HDradio.com Launched

The HD Digital Radio Alliance has launched its own web site, HDradio.com, which is being marketed as “the new epicenter of consumers’ digital radio lifestyle.” The site’s main press contacts, Kim Holt and Michele Clarke, work for Brainerd Communicators, a PR firm that deals with “corporate & executive positioning,” “media management,” “issue & crisis management,” and “consumer & viral marketing,” among other specialties.

The site has lots of content but no real substantive information. Even so, a couple of interesting aspects can be found. There’s a section of audio samples that purport to compare traditional analog AM and FM radio to the new HD sound. The analog samples often include demonstrable interference artifacts, like bits of static and fading, as if the recordings were made near a station’s fringe-coverage area or the receivers were slightly mistuned. The HD radio clips, of course, are interference free. Read More

Digital Multicasting Rollout Begins

The consortium of major broadcasters pushing digital radio are wasting no time deploying what they believe to be its “killer app,” multicasting – the ability to split a single radio channel into multiple program streams. Earlier this month they announced the rollout of digital multicast signals in several dozen markets. The broadcasts introduce industry-coordinated secondary program channels featuring formats like “Classical Alternative,” “Coffee House,” “Female Talk,” and “Extreme Hip-Hop,” and some miscellaneous strangeness. For now, these channels will be offered without commercials.

My ongoing research into digital radio is dredging up lots of interesting information, much of which has a direct impact on the viability of multicasting. Read More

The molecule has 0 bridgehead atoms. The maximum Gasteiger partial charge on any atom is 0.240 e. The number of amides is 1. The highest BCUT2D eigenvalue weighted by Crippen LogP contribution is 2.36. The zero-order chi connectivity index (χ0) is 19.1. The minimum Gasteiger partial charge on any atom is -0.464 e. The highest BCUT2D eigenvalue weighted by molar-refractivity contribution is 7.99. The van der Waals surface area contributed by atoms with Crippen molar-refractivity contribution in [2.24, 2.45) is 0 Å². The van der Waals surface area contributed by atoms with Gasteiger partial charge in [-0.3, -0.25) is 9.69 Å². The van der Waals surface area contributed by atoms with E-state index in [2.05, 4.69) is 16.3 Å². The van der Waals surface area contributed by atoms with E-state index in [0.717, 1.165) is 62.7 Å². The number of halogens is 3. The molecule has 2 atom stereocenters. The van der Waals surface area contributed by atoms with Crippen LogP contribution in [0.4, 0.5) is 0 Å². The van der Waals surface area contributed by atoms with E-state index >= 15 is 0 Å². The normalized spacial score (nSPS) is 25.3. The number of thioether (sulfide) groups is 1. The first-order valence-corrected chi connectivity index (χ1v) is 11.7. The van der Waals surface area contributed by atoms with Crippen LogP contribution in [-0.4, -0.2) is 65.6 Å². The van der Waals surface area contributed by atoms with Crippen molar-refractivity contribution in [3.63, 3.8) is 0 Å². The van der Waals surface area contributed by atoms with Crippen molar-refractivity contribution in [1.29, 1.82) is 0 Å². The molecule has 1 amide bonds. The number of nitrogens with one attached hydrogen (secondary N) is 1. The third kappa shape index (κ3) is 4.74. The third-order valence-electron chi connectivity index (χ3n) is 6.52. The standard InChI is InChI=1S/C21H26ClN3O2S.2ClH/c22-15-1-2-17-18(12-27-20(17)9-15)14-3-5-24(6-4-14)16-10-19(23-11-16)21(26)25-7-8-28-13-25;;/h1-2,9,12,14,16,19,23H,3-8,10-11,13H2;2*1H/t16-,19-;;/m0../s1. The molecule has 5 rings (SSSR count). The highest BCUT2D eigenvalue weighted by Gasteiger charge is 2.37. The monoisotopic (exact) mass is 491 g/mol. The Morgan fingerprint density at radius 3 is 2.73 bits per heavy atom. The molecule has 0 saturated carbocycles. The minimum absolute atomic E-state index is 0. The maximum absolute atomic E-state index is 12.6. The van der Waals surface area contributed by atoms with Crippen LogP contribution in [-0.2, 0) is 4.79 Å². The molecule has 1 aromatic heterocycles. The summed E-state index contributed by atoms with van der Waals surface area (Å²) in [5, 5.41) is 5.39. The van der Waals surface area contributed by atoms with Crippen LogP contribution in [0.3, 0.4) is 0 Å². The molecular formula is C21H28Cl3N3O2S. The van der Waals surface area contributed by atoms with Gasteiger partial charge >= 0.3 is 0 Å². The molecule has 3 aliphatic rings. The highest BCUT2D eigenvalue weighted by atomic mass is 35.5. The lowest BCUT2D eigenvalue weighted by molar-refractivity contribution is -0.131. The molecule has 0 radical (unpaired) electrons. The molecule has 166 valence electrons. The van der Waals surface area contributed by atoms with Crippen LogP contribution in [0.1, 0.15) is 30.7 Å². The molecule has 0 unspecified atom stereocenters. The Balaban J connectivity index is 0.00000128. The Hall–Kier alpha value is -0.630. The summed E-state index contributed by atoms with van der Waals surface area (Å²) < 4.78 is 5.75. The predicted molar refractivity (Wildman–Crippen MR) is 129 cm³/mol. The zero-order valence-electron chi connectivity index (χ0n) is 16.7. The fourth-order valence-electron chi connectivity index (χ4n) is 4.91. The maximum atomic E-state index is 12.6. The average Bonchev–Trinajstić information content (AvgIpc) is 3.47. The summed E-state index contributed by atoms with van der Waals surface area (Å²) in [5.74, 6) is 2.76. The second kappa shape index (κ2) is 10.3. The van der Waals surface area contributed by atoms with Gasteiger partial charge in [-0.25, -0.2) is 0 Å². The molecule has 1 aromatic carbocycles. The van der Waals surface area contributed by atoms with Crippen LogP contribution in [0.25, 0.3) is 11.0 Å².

Digital Radio Add-On Now Its “Killer App”

The languishing state of digital audio broadcasting in the United States following its introduction more than two years ago has spurred the nation’s largest broadcast conglomerates to form an “HD Digital Radio Alliance” to facilitate the bona-fide rollout of digital service. Key to this campaign is the coming of what the Alliance calls “HD2 multicast sidechannels.”

The ability to broadcast multiple program streams on a single radio channel is relatively new to the U.S. digital radio environment. As initially developed over the last 15 years (!) the dominant U.S. digital radio protocol, now known as “HD Radio,” did not accommodate a multicasting feature: National Public Radio spearheaded its creation less than three years ago. Read More

HD Radio: Pay to Play

Ibiquity Digital Corp., patent-holders on the In-Band On-Channel (IBOC) digital audio broadcast standard adopted by the U.S., announced its license fee structure earlier this month. Ibiquity’s technology is proprietary – therefore, going forward, digital radio broadcasting requires two licenses to broadcast: one from the government and one from Ibiquity.

In hopes of enticing early adoption, the initial “one-time” general IBOC license fee to Ibiquity begins at $5,000 per station. If stations wait just three years to convert, however, they will find that fee to be five-fold.

Then, there are the residuals: stations that multicast (i.e. carry multiple program streams on one channel) must pay Ibiquity 3% of the revenues derived from the second DAB channel, or $1,000, whichever is greater. This fee will be assessed annually. This is somewhat ironic because National Public Radio led the effort to develop IBOC-compliant multicast capability (something commercial broadcasters initially rebuffed). Read More

IBOC Overhaul: Good As Advertised?

Digital radio is essentially streaming audio over the air. Anyone who’s handled an audio file knows the rule of thumb: the better the bitrate, the better the sound. In the file-sharing community most songs are offered is 128kbps – okay, not CD quality, but not cruddy like a tape dub. Some audio encoders offer better quality than others, due to subtle differences in the encoding algorithm each system uses.

For “HD Radio,” the U.S. brand name for digital radio, the bitrate for most stations is expected to be between 64-96kbps, with AM running as low as 36kbps. iBiquity, the company behind the system, promises “enhanced sound fidelity” at these bitrates. In May the National Radio Systems Committee disagreed, suspending the official standard-setting process for the IBOC technology (at the heart of “HD Radio”) after declaring its audio quality unsuitable for broadcast, jeopardizing the full-scale rollout of consumer receivers for that all-important holiday season in the process. Read More